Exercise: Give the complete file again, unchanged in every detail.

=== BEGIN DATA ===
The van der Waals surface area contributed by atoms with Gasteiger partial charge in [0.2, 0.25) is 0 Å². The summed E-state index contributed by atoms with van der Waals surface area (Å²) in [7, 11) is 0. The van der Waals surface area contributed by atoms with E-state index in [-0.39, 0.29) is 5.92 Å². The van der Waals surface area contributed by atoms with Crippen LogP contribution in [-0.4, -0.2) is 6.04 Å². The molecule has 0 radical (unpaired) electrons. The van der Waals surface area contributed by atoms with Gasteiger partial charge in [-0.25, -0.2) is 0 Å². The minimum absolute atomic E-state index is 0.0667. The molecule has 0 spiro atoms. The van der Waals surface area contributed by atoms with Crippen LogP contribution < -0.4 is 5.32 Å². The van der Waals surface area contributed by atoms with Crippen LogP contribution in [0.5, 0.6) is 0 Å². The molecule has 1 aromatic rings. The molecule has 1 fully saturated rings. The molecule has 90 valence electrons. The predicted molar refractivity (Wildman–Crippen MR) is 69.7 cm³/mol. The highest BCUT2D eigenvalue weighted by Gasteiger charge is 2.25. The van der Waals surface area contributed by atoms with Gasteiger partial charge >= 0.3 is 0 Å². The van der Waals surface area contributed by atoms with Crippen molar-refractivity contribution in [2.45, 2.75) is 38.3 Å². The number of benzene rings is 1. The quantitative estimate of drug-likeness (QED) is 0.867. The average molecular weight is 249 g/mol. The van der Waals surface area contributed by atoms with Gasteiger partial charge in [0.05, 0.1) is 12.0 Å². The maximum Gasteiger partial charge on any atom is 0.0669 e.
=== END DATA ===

The van der Waals surface area contributed by atoms with Gasteiger partial charge in [0.2, 0.25) is 0 Å². The summed E-state index contributed by atoms with van der Waals surface area (Å²) in [7, 11) is 0. The van der Waals surface area contributed by atoms with E-state index in [-0.39, 0.29) is 5.92 Å². The van der Waals surface area contributed by atoms with Crippen LogP contribution in [-0.4, -0.2) is 6.04 Å². The molecule has 0 radical (unpaired) electrons. The van der Waals surface area contributed by atoms with Gasteiger partial charge in [-0.25, -0.2) is 0 Å². The minimum absolute atomic E-state index is 0.0667. The molecule has 0 spiro atoms. The van der Waals surface area contributed by atoms with Crippen LogP contribution < -0.4 is 5.32 Å². The van der Waals surface area contributed by atoms with Crippen LogP contribution in [0.5, 0.6) is 0 Å². The molecule has 1 aromatic rings. The molecule has 1 fully saturated rings. The molecule has 90 valence electrons. The predicted molar refractivity (Wildman–Crippen MR) is 69.7 cm³/mol. The highest BCUT2D eigenvalue weighted by Gasteiger charge is 2.25. The van der Waals surface area contributed by atoms with Gasteiger partial charge >= 0.3 is 0 Å². The van der Waals surface area contributed by atoms with Crippen molar-refractivity contribution in [2.45, 2.75) is 38.3 Å². The number of benzene rings is 1. The quantitative estimate of drug-likeness (QED) is 0.867. The average molecular weight is 249 g/mol. The van der Waals surface area contributed by atoms with Gasteiger partial charge in [0.05, 0.1) is 12.0 Å². The maximum Gasteiger partial charge on any atom is 0.0669 e.